1. Choose a smoothness bound B. The number π(B), denoting the number of prime numbers less than B, will control both the length of the vectors and the number of vectors needed.
  2. Use sieving to locate π(B) + 1 numbers ai such that bi=(ai2 mod n) is B-smooth.
  3. Factor the bi and generate exponent vectors mod 2 for each one.
  4. Use linear algebra to find a subset of these vectors which add to the zero vector. Multiply the corresponding ai together naming the result mod n: a and the bi together which yields a B-smooth square b2.
  5. We are now left with the equality a2=b2 mod n from which we get two square roots of (a2 mod n), one by taking the square root in the integers of b2 namely b, and the other the a computed in step 4.
  6. We now have the desired identity: (a + b)(ab) = 0(mod n). Compute the GCD of n with the difference (or sum) of a and b. This produces a factor, although it may be a trivial factor (n or 1). If the factor is trivial, try again with a different linear dependency or different a.

The remainder of this article explains details and extensions of this basic algorithm.

How QS optimizes finding congruences

The quadratic sieve attempts to find pairs of integers x and y(x) (where y(x) is a function of x) satisfying a much weaker condition than x2y2 (mod n). It selects a set of primes called the factor base, and attempts to find x such that the least absolute remainder of y(x) = x2 mod n factorizes completely over the factor base. Such x values are said to be smooth with respect to the factor base.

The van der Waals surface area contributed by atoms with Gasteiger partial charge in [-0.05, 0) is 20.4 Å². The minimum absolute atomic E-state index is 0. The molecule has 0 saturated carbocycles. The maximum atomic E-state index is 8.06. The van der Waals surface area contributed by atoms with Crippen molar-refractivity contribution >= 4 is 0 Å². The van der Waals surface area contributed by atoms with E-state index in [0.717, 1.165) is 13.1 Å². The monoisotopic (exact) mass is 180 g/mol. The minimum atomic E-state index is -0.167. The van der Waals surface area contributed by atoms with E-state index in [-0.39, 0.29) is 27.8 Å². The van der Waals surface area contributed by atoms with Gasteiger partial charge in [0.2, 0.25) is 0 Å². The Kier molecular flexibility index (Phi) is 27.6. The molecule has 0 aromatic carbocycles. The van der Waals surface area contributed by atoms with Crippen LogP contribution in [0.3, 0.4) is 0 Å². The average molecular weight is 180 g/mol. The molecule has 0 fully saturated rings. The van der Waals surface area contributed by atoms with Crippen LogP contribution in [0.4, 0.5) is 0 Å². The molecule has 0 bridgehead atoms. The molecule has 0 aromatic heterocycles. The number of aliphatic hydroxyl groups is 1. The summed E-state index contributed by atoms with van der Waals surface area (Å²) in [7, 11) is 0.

The factorization of a value of y(x) that splits over the factor base, together with the value of x, is known as a relation. The quadratic sieve speeds up the process of finding relations by taking x close to the square root of n. This ensures that y(x) will be smaller, and thus have a greater chance of being smooth.

y(x)=\left(\left\lceil\sqrt{n}\right\rceil+x\right)^2-n\hbox{ (where }x\hbox{ is a small integer)}
y(x)\approx 2x\left\lceil\sqrt{n}\right\rceil

This implies that y is on the order of 2x[√n]. However, it also implies that y grows linearly with x times the square root of n.

Another way to increase the chance of smoothness is by simply increasing the size of the factor base. However, it is necessary to find at least one smooth relation more than the number of primes in the factor base, to ensure the existence of a linear dependency.

Partial relations and cycles